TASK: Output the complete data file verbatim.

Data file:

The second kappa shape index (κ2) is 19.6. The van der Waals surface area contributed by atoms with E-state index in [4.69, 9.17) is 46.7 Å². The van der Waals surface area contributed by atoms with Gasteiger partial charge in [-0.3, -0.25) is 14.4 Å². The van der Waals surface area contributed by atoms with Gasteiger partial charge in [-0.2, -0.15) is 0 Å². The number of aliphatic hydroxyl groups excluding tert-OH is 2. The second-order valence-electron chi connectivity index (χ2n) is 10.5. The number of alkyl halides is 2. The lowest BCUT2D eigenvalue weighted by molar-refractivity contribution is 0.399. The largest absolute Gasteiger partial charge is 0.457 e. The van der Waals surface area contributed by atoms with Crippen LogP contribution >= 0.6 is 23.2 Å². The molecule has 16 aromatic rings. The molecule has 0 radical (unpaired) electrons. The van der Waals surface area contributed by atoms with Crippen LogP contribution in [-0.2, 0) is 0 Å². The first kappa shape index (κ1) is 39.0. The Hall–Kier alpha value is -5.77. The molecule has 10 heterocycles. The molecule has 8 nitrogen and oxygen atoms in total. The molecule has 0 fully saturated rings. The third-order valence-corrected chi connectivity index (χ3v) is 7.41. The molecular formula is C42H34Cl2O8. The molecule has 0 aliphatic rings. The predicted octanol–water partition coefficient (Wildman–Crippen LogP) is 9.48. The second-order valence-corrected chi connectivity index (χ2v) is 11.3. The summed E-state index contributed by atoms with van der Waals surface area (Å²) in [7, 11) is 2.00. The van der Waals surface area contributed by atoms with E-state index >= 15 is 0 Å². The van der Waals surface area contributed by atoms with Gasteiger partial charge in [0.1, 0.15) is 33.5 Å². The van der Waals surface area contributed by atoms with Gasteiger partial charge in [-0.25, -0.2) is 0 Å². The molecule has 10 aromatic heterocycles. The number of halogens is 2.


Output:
The second kappa shape index (κ2) is 19.6. The van der Waals surface area contributed by atoms with E-state index in [4.69, 9.17) is 46.7 Å². The van der Waals surface area contributed by atoms with Gasteiger partial charge in [-0.3, -0.25) is 14.4 Å². The van der Waals surface area contributed by atoms with Gasteiger partial charge in [-0.2, -0.15) is 0 Å². The number of aliphatic hydroxyl groups excluding tert-OH is 2. The second-order valence-electron chi connectivity index (χ2n) is 10.5. The number of alkyl halides is 2. The lowest BCUT2D eigenvalue weighted by molar-refractivity contribution is 0.399. The largest absolute Gasteiger partial charge is 0.457 e. The van der Waals surface area contributed by atoms with Crippen LogP contribution >= 0.6 is 23.2 Å². The molecule has 16 aromatic rings. The molecule has 0 radical (unpaired) electrons. The van der Waals surface area contributed by atoms with Crippen LogP contribution in [-0.2, 0) is 0 Å². The first kappa shape index (κ1) is 39.0. The Hall–Kier alpha value is -5.77. The molecule has 10 heterocycles. The molecule has 8 nitrogen and oxygen atoms in total. The molecule has 0 fully saturated rings. The third-order valence-corrected chi connectivity index (χ3v) is 7.41. The molecular formula is C42H34Cl2O8. The molecule has 0 aliphatic rings. The predicted octanol–water partition coefficient (Wildman–Crippen LogP) is 9.48. The second-order valence-corrected chi connectivity index (χ2v) is 11.3. The summed E-state index contributed by atoms with van der Waals surface area (Å²) in [7, 11) is 2.00. The van der Waals surface area contributed by atoms with E-state index >= 15 is 0 Å². The van der Waals surface area contributed by atoms with Gasteiger partial charge in [0.1, 0.15) is 33.5 Å². The van der Waals surface area contributed by atoms with Gasteiger partial charge in [-0.25, -0.2) is 0 Å². The molecule has 10 aromatic heterocycles. The number of halogens is 2.